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David Auburn’s Proof, now at Carolina Actors Studio Theater, is ostensibly about math and madness. Robert, recently deceased, was a mathematical genius crippled by mental illness. His daughter, Catherine, knows she has inherited his brilliance and fears she may also have inherited his sickness. But while three of the play’s four characters are mathematicians, and the plot revolves around a groundbreaking mathematical proof and its authorship, the true topic of Proof is caring – and care-taking.
Twenty-five-year-old Catherine (Karina Roberts-Caporino) has spent the last four years – the prime of her life – caring for her infirm father. When the play opens, she is alone on the porch of her family home (all the action takes place on that porch), but is soon joined by her father’s apparition (George Gray). As they converse in that first scene, we already begin to understand the complexity of their relationship, the mutual need, respect, frustration, and fondness. The depth of that relationship is further revealed in two flashbacks later in the play.
Catherine’s older sister, Claire (Frances Bendert), arrives the following day for the funeral, and her well-meaning concerns and criticisms reinforce Catherine’s two great fears: that she wasted valuable time nursing her father and that she will end up as he did. Claire neither trusts nor understands Catherine, but she does care about her and wishes to care for her.
The fourth member of the ensemble (because while Pythagoras may have favored triangles, Jung preferred the number four, and Auburn is all about archetypes) is Harold Dobbs (Scott Alexander Miller). One of Robert’s former students, “Hal” is searching for both mathematical and emotional fulfillment. His mathematical quest leads him to Robert’s 103 notebooks; his emotional quest leads him to Catherine.
There is a bit of a mystery and some character development, but what really drives this play is the thoughtful working through of a complex problem – why and how do we care for each other? – and the play’s success depends on an expert ensemble of actors. The CAST quartet, directed by Tony Wright, meets that challenge.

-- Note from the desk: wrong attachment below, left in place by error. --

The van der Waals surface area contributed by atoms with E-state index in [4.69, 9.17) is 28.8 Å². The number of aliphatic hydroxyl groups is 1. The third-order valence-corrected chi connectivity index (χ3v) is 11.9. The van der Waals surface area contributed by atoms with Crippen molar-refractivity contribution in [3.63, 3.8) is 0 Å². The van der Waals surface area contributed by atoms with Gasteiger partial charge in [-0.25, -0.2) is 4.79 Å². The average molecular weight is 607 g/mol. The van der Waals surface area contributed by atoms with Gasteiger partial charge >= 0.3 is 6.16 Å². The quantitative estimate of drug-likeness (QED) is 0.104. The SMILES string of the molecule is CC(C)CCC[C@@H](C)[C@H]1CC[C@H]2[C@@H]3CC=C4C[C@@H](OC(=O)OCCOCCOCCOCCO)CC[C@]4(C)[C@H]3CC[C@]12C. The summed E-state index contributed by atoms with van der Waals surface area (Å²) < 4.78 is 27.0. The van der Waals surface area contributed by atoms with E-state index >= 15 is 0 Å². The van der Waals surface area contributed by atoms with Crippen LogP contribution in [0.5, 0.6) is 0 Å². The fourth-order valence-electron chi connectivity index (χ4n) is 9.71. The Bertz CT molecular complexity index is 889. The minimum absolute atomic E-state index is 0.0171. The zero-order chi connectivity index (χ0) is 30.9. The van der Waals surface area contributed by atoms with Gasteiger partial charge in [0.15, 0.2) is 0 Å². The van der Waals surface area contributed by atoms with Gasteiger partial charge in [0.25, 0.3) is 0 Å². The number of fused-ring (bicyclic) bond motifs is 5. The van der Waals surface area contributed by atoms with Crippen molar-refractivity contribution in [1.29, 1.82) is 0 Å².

The actors use tone of voice and body language to skillfully convey their characters’ thoughts and feelings about themselves and others. Claire’s matter-of-fact (sometimes harsh) intonation and her chin-up, crossed-arms stance provide the perfect foil to Catherine’s insecurities and longing for validation, present in her rounded shoulders, with head down and pelvis forward. One particularly brilliant moment occurs as Hal and Catherine tentatively begin to know one another. Hal has been talking about mathematics conferences and Catherine asks what all those male mathematicians do for sex, since conferences are as much about sex as about research. Hal’s squirmy, giggling response perfectly expresses his embarrassment and delight at the question.
That moment and some wry comments by Robert (“You’ll be teaching younger and more irritating versions of yourself in no time,” he says to Hal) offer glimpses of humor, and perhaps the direction could have unearthed a bit more. But, truly, the production was excellent.
And, ultimately there is no doubt about the wisdom of Catherine’s choice to devote her formative intellectual years to her father’s care. In a flashback to the moment of that decision, Robert triumphantly tells Catherine that he is well again and asks her to read his latest work from his notebook. She does, and rather than erudite calculations, they are addled (though poetic) ramblings. She reads them gently and carefully and then, with great love, leads her father out of the cold and into the house as he begs her not to leave him. It is a profoundly moving moment.
Near the play’s end, Catherine laments that while her father’s early works of genius were examples of pure elegance, her computations show evidence of being stitched together. Winner of both a Pulitzer Prize and the Tony Award for Best Play in 2001, Proof nevertheless has a few places where we see its stitches. Every once in a while, Auburn comes close to cliché. But in its summation, Proof is an elegant work, performed elegantly.
Proof continues through Saturday, June 1. For more details on this production, please view the sidebar.